Excluded by white paper
The system of independent state schools envisaged in the Government's latest set of education reforms will leave pupils with special needs out in the cold, campaigners fear.
Special needs is one of the most contentious areas in education, but last month's long-awaited white paper made comparatively few references to it, to the anger of teachers, parents and campaigning groups.
Some argue that the problems caused by the push to educate special needs pupils in mainstream schools have been ignored. Even supporters of inclusion believe greater school autonomy and a changed role for local authorities is likely to lead to fewer resources.
The white paper is unclear if special schools can become self-governing trusts: "Trust status for special schools raises a number of complex issues, and we will continue to work with schools to decide the best way forward."
Sean O'Sullivan, deputy head of Frank Wise special school, in Oxfordshire, said: "There's a move away from one-size-fits-all for schools. But it seems that special schools are being told, for you lot, one size does fit all.
"Most of the white paper seems to relate to the mainstream set-up. Special needs have been marginalised, and left as a forgotten add-on. It's not good enough."
The white paper reiterates the Government's commitment to inclusion. It says SEN pupils will continue to get priority in school admissions and that schools will receive advice on supporting them. It also outlines a plan to designate 50 new SEN specialist schools within two years and wants more collaboration between special and mainstream schools.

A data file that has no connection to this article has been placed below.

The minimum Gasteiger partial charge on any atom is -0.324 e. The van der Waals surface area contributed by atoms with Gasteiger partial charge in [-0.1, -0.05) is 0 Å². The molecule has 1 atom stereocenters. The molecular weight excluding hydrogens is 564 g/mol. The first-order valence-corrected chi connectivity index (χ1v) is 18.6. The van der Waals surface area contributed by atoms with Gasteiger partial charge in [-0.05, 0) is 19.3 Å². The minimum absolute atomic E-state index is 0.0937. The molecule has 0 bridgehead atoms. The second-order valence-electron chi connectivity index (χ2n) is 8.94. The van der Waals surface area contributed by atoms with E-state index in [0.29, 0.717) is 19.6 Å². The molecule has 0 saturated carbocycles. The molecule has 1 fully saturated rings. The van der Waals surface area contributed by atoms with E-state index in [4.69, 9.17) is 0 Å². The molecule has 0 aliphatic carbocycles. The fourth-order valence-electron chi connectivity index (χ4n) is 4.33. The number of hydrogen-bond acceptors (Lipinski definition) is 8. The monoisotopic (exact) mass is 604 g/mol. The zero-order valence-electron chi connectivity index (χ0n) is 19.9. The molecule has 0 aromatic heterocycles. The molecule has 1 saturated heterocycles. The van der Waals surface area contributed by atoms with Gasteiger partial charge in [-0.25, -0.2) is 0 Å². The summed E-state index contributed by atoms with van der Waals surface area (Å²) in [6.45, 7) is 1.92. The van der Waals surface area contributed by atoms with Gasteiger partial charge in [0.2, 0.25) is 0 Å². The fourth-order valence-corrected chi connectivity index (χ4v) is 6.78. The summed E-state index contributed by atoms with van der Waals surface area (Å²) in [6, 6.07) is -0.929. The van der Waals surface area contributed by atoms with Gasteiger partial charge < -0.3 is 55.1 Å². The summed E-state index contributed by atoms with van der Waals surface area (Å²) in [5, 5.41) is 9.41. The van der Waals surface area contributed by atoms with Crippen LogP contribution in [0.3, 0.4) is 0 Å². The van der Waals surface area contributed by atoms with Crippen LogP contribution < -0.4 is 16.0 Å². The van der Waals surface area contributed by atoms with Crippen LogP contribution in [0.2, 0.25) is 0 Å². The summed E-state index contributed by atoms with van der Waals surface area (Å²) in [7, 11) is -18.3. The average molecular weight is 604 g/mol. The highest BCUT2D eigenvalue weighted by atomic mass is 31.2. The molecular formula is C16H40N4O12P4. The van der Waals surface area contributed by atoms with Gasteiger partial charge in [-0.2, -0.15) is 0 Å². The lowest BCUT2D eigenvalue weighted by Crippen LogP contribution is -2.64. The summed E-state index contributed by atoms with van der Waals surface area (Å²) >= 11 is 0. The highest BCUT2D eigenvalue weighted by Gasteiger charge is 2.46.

But contributors to The TES online staffroom are not happy. One parent wrote: "My 16-year-old son has Asperger's syndrome. Last year, he tried to commit suicide, because he was forced to attend a mainstream school. The education system has failed him."
Many teachers said they felt their pupils have been ignored. "I fear not one second's thought has been given to our children," wrote one. "The present system leaves our children suicidal and self-harming. What our children need is specialist provision."
Richard Reiser, director of Disability Equality in Education, said: "Introducing choice means that schools will select the children they think can deliver the highest results with the least expenditure. This will lead to increased inequality, and more segregation and discrimination. If you're going to have a more open system, you need more checks and balances. It's not been thought through."
Brian Lamb, of the Special Education Consortium, thinks that giving schools increased control over their budgets may lead to cuts. "There will be severe pressure on specialist support services, particularly for visually impaired and hard-of-hearing pupils," he said. "If these pupils don't get the support they need, they won't survive in the mainstream."
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